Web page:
We have a president, but do we have a democracy, a country? One nation, indivisible, with liberty and justice for all? Arguably not.
To begin with, we’re probably the only purported democracy in the world where the person who got the most votes, Hillary Clinton in 2016 and Albert Gore in 2000 (both Democrats), nonetheless lost the election. How can this be when a prime concept of a democracy is that the majority rules?
This anomalous situation arises because the Constitution provides that the president and vice president are not chosen directly by the people. In presidential election years, the people in each state choose “electors.” The total number of electors is 538.
This is the sum of the number of U.S. senators (100) and members of the House of Representatives(435), plus three from the District of Columbia. Earlier in our history, with fewer states and the district not recognized, the number was much smaller.
California, with the largest population, has 55 electors. No state can have fewer than three; Maine has four. The entire body of electors has come to be called the “Electoral College,” but it has never actually met as a single assembled body charged with selecting the President.
Instead, approximately 40 days after a presidential election, electors for the presidential candidate who received the most votes meet in their respective states; they actually cast the number of electoral votes the state is entitled to for both president and vice president. The electors’ votes are sent under seal to the president of the Senate, where they are opened upon the seating of the newly elected Congress in early January.
The electors within each state, though pledged to the presidential candidate who gets the most votes from that state, are not actually bound to cast their vote in this manner. However, since the late 1880s very few electors have reneged on their commitment. In January, then, the candidate who attains 270 electoral votes becomes the next president. The same process selects the VP.
There are two glaring problems with this process.
First, because the allocation of electors to each state is not tied closely to the actual number of eligible voters in each of the 50 states, small states have a disproportionately larger voice in selecting a president than larger states. This compounds the power of small states to influence federal government decision making accorded them by granting all states two senators.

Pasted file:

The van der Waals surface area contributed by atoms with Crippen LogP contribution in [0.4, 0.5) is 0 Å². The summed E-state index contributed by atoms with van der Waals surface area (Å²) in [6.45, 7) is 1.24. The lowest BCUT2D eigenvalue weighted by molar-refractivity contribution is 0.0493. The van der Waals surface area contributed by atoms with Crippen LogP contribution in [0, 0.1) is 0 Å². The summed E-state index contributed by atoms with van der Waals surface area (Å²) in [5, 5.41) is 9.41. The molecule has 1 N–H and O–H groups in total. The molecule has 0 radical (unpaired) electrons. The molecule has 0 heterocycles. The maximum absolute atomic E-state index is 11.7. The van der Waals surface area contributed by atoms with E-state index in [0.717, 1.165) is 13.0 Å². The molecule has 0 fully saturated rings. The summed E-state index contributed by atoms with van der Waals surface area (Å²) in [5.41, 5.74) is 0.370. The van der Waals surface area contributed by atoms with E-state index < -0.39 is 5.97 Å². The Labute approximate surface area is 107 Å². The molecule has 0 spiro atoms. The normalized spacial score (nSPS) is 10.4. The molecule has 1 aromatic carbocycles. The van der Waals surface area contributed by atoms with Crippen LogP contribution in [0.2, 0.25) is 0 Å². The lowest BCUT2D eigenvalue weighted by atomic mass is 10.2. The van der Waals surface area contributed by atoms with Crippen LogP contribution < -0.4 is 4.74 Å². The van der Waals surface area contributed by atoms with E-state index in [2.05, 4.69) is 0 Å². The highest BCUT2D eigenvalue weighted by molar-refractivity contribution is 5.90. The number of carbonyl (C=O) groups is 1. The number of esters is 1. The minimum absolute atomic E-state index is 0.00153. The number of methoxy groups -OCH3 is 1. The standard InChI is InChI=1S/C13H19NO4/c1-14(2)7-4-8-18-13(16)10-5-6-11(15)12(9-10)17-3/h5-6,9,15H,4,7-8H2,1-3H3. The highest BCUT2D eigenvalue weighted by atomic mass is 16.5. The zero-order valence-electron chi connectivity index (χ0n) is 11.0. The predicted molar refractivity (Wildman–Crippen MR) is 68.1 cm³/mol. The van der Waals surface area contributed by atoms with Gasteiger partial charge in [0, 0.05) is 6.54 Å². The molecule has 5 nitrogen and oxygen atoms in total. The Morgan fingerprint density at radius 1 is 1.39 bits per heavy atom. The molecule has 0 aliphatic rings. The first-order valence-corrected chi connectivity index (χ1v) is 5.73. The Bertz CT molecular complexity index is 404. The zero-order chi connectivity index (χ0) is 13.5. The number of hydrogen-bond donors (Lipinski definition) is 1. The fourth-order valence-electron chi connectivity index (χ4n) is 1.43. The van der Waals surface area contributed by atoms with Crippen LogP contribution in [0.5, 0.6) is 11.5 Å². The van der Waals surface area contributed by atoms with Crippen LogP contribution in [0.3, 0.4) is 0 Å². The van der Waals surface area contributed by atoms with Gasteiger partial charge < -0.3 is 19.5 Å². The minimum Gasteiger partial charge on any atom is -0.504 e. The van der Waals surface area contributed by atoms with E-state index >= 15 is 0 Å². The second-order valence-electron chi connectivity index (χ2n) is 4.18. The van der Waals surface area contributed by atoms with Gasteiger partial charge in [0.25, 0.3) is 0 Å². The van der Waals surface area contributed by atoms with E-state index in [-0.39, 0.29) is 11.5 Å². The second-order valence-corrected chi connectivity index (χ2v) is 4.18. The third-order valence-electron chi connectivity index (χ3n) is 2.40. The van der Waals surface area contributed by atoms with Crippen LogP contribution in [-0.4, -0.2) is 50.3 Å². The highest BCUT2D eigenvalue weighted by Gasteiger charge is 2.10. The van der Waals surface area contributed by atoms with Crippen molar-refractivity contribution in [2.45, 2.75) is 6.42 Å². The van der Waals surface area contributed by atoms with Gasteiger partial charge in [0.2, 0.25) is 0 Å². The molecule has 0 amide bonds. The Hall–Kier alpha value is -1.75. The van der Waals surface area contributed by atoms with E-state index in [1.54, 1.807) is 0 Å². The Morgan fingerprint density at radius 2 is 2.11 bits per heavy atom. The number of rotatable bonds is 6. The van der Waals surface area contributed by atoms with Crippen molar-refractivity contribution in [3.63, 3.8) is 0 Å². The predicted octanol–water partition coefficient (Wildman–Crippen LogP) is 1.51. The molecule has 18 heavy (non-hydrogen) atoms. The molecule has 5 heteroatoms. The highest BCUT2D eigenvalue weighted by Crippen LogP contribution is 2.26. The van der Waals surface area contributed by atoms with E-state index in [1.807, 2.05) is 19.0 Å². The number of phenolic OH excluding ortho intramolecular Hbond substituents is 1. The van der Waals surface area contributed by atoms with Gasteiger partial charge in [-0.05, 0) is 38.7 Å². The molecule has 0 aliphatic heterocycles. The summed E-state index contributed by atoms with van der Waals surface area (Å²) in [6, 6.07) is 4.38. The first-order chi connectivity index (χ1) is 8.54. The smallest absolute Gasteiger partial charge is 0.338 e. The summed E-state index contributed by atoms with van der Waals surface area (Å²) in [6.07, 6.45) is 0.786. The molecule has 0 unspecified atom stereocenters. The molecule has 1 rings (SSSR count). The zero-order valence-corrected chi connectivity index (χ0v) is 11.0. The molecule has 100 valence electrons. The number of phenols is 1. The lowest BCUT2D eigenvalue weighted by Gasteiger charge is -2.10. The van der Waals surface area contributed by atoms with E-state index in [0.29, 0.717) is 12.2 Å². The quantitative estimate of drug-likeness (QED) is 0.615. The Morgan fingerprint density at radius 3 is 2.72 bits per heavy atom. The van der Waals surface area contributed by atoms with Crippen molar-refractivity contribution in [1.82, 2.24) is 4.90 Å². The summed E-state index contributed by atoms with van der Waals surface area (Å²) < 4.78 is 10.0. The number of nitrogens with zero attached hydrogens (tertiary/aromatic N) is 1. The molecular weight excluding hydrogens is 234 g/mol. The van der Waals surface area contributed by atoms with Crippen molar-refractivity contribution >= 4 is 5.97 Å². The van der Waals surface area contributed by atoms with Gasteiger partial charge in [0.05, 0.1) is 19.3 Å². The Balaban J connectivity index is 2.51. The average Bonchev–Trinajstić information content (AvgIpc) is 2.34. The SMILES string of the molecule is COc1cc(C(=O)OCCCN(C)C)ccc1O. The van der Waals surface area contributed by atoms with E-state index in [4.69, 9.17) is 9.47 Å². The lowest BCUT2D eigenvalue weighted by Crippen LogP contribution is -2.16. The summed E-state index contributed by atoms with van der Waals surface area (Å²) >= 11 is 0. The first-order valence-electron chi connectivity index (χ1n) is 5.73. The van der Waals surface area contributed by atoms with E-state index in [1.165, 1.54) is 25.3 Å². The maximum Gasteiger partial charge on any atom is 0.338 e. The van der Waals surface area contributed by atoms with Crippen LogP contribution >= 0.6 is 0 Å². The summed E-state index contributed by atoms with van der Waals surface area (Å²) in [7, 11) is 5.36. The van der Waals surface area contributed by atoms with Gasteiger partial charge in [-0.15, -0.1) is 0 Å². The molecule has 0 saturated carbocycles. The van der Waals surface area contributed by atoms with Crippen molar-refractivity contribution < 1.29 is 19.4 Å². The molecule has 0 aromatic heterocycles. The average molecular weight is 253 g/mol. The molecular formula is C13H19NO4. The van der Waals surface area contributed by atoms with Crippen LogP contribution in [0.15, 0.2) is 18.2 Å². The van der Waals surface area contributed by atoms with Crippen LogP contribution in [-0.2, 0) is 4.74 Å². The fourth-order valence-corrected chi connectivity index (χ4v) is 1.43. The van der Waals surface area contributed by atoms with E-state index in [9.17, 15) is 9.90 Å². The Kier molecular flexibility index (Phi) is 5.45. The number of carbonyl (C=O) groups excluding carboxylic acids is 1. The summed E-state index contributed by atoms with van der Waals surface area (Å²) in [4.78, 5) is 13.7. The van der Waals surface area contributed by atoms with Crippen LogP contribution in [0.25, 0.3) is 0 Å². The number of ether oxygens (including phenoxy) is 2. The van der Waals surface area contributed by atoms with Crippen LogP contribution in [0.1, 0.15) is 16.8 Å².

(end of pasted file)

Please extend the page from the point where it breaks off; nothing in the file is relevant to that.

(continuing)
For example, using 2016 data, Wyoming – the state with the smallest number of eligible voters (approx. 431,000) – has three electors: one for each 144,000 eligible voters. California, with the largest number of eligible voters (approx. 25,280,000) has 55 electors: 1 for each 459,000 eligible voters.
Though this is the most extreme disparity, it proves the point: smaller states have an unfair advantage over larger states in selecting a president.
Second, although at the national level we avoid utilizing the vote of the majority to elect a president, we take the opposite view (a winner-take-all approach) when we require each state’s electors to cast their vote for the candidate who received the majority (or even a plurality) of votes in their respective states. The skewing effect of this inconsistency in our thinking is obvious.
For example, five of the most closely contested states – Florida, North Carolina, Pennsylvania, Michigan and Wisconsin – (said to have turned the election) were all narrowly won by Donald Trump; his aggregate margin of victory was around 410,000 votes; he gained 90 electoral votes. This more than offset Clinton’s 84 electoral votes in California and New York, gained by beating Trump by 4.2 million votes.
In sum, Clinton, at the latest count, led Trump in national popular vote totals by more than 668,000 votes. This figure is expected to grow as final absentee ballots are counted. But Trump, by the skewed rules of the Electoral College, is the president-elect. He leads in electoral votes, 306-232.
In the Electoral College world by which we elect a president, votes are clearly not equal; some votes count more, and millions of votes do not count at all when individual state elector votes are cast.
Where is our sense of outrage, our belief in one-person one-vote, that every vote counts?
It’s time we recognized the Electoral College is a historical anachronism born at a time (as Federalist Paper No. 68 confirms) when the founding fathers of the country distrusted the voters and decided wise men (electors) would pick the president. The approach in Maine and Nebraska, which divide elector votes on the basis of statewide and congressional district vote totals, is a small step in the right direction.
But more can and must be done – and soon – if the legitimacy of our democracy is to be preserved.
Orlando Delogu of Portland is emeritus professor of law at the University of Maine School of Law and a longtime public policy consultant to federal, state, and local government agencies and officials. He can be reached at firstname.lastname@example.org.